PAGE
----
TreviPay’s Jeff Coppolo recently sat down with PYMNTS Digital Shift video podcast to discuss building stickiness with the B2B buyer. Here’s a summary of their conversation.
Buyers have seen how the interactions between consumers and merchants in business-to-consumer (B2C) eCommerce have been optimized, and they now want the same customer experience in B2B.
“The expectation of the buyer is just like that of a consumer — they’re sky high,” TreviPay’s Chief Revenue Officer Jeff Coppolo told PYMNTS recently, “and we’ve got to produce a payment system and a payment experience that is very Uber-like in the B2B world.”
“It’s one seismic shift reshaping B2B eCommerce,” he said. And it’s a challenging one, given that payments in the space are far more complex than on the consumer side — involving extra steps around underwriting, back-end reconciliation and settlement.
“There are traditional processes within the B2B payments world and transaction world that all need to be sort of automated and digitized — and that’s all happening,” Coppolo said. “There are many companies moving into the space, TreviPay included, trying to solve for all that complexity.”
Going Global, Changing Distribution Channels
A second shift is that B2B eCommerce is going global. Buyers from other countries, too, are looking for a frictionless payment experience.
“So, it’s one thing to create great B2B payment experiences in your home country; you also need to be able to do this thing on a global scale,” Coppolo said.
The third shift Coppolo has seen is that distribution channels are changing. Sellers looking to increase their margins want to get closer to their buyers, and they’re doing so by developing marketplaces and creating eCommerce websites to sell directly to the end consumer.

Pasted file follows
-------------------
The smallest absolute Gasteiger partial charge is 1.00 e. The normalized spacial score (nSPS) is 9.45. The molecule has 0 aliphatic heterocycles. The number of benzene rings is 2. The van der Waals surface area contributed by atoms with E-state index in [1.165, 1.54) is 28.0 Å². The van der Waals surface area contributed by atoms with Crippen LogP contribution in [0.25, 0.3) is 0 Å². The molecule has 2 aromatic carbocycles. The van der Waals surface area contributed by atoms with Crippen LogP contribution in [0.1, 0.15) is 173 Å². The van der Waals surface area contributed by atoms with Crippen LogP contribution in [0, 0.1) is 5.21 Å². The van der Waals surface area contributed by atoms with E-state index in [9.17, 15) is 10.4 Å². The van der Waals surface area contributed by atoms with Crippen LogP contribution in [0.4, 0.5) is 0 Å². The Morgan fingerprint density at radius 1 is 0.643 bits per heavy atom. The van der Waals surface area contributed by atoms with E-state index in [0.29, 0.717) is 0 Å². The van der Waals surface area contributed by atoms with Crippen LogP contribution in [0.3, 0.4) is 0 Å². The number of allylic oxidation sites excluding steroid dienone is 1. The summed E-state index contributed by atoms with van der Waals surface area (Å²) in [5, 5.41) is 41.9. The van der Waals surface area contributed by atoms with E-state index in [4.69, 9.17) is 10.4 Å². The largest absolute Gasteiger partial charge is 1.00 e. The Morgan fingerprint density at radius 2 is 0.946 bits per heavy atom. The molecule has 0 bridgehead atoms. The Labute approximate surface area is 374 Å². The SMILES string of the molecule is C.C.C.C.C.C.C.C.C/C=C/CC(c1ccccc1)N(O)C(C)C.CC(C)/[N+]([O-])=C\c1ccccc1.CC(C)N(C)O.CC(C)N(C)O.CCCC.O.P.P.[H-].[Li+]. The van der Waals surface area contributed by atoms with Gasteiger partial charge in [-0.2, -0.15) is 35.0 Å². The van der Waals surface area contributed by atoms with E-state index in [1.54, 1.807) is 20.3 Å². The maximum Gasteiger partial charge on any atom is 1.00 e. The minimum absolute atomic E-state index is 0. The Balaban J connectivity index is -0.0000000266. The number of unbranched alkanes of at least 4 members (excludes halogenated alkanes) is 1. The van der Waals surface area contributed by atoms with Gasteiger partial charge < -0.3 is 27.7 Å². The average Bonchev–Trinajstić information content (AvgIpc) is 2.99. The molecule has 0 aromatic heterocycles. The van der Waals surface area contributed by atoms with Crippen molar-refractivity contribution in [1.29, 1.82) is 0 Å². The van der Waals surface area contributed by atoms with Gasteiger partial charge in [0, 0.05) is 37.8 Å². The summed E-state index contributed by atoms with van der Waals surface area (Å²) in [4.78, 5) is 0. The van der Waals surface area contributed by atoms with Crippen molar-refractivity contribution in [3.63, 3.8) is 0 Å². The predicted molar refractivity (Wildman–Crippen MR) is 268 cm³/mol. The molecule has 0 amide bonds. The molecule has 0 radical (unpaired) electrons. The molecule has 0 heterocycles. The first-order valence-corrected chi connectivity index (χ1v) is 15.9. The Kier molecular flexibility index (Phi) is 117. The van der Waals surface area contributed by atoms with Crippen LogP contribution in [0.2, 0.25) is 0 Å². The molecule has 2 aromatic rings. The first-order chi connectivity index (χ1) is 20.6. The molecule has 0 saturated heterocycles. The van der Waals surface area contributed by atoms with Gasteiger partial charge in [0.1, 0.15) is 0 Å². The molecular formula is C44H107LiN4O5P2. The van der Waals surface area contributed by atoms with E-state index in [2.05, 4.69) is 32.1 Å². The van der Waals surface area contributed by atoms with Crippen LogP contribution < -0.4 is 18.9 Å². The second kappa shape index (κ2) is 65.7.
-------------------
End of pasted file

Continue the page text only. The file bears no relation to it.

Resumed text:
“All of that brings in all the traditional things that go with eCommerce — all those challenges,” Coppolo said.
Sellers that meet the demands of these three shifts have an opportunity to add customers, engender loyalty, create stickiness and build a competitive advantage over other businesses that aren’t as forward thinking around B2B payment experiences.
To create a good customer experience in B2B eCommerce, sellers need to start with the fundamental understanding that credit cards aren’t always the best financing option. For larger transactions and frequent recurring purchases, trade credit is far more desirable. If businesses can have 45 or 60-day net terms to pay, they’re likely to increase their order values and buy more often.
Businesses also want to pay with purchase orders and be invoiced. They need the rich data that comes with an invoice so that their finance departments can easily reconcile the payment with their back-end business software.
“So, being able to offer trade credit as a payment method and also to initiate an invoice that reconciles with back-end systems are critical pieces within the B2B payment space,” Coppolo said.
In line with the shift to global eCommerce, companies should also aim to do so on a global scale.
Read the full article on PYMNTS.